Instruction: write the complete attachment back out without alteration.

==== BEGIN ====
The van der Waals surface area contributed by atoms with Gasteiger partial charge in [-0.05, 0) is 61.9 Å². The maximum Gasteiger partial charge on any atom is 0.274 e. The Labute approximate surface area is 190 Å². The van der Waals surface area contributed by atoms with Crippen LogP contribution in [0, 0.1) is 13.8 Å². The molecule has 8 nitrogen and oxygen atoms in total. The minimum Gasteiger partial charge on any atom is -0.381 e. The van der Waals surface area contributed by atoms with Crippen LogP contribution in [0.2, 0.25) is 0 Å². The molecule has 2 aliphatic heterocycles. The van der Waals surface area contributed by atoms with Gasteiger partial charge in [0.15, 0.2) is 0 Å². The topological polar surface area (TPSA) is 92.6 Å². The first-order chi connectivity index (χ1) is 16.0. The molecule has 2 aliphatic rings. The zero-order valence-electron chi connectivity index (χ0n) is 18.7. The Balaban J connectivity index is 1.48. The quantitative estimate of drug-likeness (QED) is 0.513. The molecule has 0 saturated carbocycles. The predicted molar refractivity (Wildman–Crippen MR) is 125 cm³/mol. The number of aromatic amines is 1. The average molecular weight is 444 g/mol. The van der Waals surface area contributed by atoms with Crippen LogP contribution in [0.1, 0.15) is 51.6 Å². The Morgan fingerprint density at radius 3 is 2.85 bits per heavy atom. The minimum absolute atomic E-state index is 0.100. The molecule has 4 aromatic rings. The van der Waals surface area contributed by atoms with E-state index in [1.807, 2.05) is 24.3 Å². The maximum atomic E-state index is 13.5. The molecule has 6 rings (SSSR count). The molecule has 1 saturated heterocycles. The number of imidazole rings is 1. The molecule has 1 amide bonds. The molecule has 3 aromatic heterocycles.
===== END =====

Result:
The van der Waals surface area contributed by atoms with Gasteiger partial charge in [-0.05, 0) is 61.9 Å². The maximum Gasteiger partial charge on any atom is 0.274 e. The Labute approximate surface area is 190 Å². The van der Waals surface area contributed by atoms with Crippen LogP contribution in [0, 0.1) is 13.8 Å². The molecule has 8 nitrogen and oxygen atoms in total. The minimum Gasteiger partial charge on any atom is -0.381 e. The van der Waals surface area contributed by atoms with Crippen LogP contribution in [0.2, 0.25) is 0 Å². The molecule has 2 aliphatic heterocycles. The van der Waals surface area contributed by atoms with Gasteiger partial charge in [0.15, 0.2) is 0 Å². The topological polar surface area (TPSA) is 92.6 Å². The first-order chi connectivity index (χ1) is 16.0. The molecule has 2 aliphatic rings. The zero-order valence-electron chi connectivity index (χ0n) is 18.7. The Balaban J connectivity index is 1.48. The quantitative estimate of drug-likeness (QED) is 0.513. The molecule has 0 saturated carbocycles. The predicted molar refractivity (Wildman–Crippen MR) is 125 cm³/mol. The number of aromatic amines is 1. The average molecular weight is 444 g/mol. The van der Waals surface area contributed by atoms with Crippen LogP contribution in [0.1, 0.15) is 51.6 Å². The Morgan fingerprint density at radius 3 is 2.85 bits per heavy atom. The minimum absolute atomic E-state index is 0.100. The molecule has 4 aromatic rings. The van der Waals surface area contributed by atoms with E-state index in [1.807, 2.05) is 24.3 Å². The maximum atomic E-state index is 13.5. The molecule has 6 rings (SSSR count). The molecule has 1 saturated heterocycles. The number of imidazole rings is 1. The molecule has 1 amide bonds. The molecule has 3 aromatic heterocycles.